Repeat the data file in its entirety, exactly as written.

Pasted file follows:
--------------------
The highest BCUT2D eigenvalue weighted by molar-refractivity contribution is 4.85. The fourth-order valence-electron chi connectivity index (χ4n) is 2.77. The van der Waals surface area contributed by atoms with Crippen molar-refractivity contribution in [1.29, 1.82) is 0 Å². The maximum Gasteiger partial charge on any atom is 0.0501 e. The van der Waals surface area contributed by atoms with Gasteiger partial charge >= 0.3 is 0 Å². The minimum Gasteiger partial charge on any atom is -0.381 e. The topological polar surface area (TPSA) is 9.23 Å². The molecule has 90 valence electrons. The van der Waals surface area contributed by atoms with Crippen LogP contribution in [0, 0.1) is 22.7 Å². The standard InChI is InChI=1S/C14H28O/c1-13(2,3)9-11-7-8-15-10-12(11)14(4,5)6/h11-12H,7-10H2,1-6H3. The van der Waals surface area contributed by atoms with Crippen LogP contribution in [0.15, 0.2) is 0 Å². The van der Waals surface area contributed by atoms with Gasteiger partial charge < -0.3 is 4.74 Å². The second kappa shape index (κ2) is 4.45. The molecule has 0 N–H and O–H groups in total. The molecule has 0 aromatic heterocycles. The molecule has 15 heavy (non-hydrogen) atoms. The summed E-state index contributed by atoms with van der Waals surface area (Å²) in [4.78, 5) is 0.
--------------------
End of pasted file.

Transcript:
The highest BCUT2D eigenvalue weighted by molar-refractivity contribution is 4.85. The fourth-order valence-electron chi connectivity index (χ4n) is 2.77. The van der Waals surface area contributed by atoms with Crippen molar-refractivity contribution in [1.29, 1.82) is 0 Å². The maximum Gasteiger partial charge on any atom is 0.0501 e. The van der Waals surface area contributed by atoms with Gasteiger partial charge >= 0.3 is 0 Å². The minimum Gasteiger partial charge on any atom is -0.381 e. The topological polar surface area (TPSA) is 9.23 Å². The molecule has 90 valence electrons. The van der Waals surface area contributed by atoms with Crippen LogP contribution in [0, 0.1) is 22.7 Å². The standard InChI is InChI=1S/C14H28O/c1-13(2,3)9-11-7-8-15-10-12(11)14(4,5)6/h11-12H,7-10H2,1-6H3. The van der Waals surface area contributed by atoms with Crippen LogP contribution in [0.15, 0.2) is 0 Å². The van der Waals surface area contributed by atoms with Gasteiger partial charge < -0.3 is 4.74 Å². The second kappa shape index (κ2) is 4.45. The molecule has 0 N–H and O–H groups in total. The molecule has 0 aromatic heterocycles. The molecule has 15 heavy (non-hydrogen) atoms. The summed E-state index contributed by atoms with van der Waals surface area (Å²) in [4.78, 5) is 0.